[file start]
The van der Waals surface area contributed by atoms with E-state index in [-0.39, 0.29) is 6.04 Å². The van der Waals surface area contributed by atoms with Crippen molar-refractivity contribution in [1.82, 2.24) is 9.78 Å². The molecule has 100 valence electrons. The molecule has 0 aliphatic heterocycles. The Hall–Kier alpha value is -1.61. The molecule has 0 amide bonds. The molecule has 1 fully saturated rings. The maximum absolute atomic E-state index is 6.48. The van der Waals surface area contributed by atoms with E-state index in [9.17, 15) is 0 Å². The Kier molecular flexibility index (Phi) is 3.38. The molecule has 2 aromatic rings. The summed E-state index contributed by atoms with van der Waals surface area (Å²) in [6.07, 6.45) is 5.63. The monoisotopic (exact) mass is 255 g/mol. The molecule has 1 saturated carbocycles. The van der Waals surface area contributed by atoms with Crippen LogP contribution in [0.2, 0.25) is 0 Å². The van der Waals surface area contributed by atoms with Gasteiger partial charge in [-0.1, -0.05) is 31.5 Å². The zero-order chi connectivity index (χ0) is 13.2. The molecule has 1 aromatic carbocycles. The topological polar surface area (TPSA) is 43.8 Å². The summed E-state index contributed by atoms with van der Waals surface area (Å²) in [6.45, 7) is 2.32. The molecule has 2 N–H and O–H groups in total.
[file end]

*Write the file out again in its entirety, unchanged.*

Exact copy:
The van der Waals surface area contributed by atoms with E-state index in [-0.39, 0.29) is 6.04 Å². The van der Waals surface area contributed by atoms with Crippen molar-refractivity contribution in [1.82, 2.24) is 9.78 Å². The molecule has 100 valence electrons. The molecule has 0 aliphatic heterocycles. The Hall–Kier alpha value is -1.61. The molecule has 0 amide bonds. The molecule has 1 fully saturated rings. The maximum absolute atomic E-state index is 6.48. The van der Waals surface area contributed by atoms with E-state index in [9.17, 15) is 0 Å². The Kier molecular flexibility index (Phi) is 3.38. The molecule has 2 aromatic rings. The summed E-state index contributed by atoms with van der Waals surface area (Å²) in [6.07, 6.45) is 5.63. The monoisotopic (exact) mass is 255 g/mol. The molecule has 1 saturated carbocycles. The van der Waals surface area contributed by atoms with Crippen LogP contribution in [0.2, 0.25) is 0 Å². The van der Waals surface area contributed by atoms with Gasteiger partial charge in [-0.1, -0.05) is 31.5 Å². The zero-order chi connectivity index (χ0) is 13.2. The molecule has 1 aromatic carbocycles. The topological polar surface area (TPSA) is 43.8 Å². The summed E-state index contributed by atoms with van der Waals surface area (Å²) in [6.45, 7) is 2.32. The molecule has 2 N–H and O–H groups in total.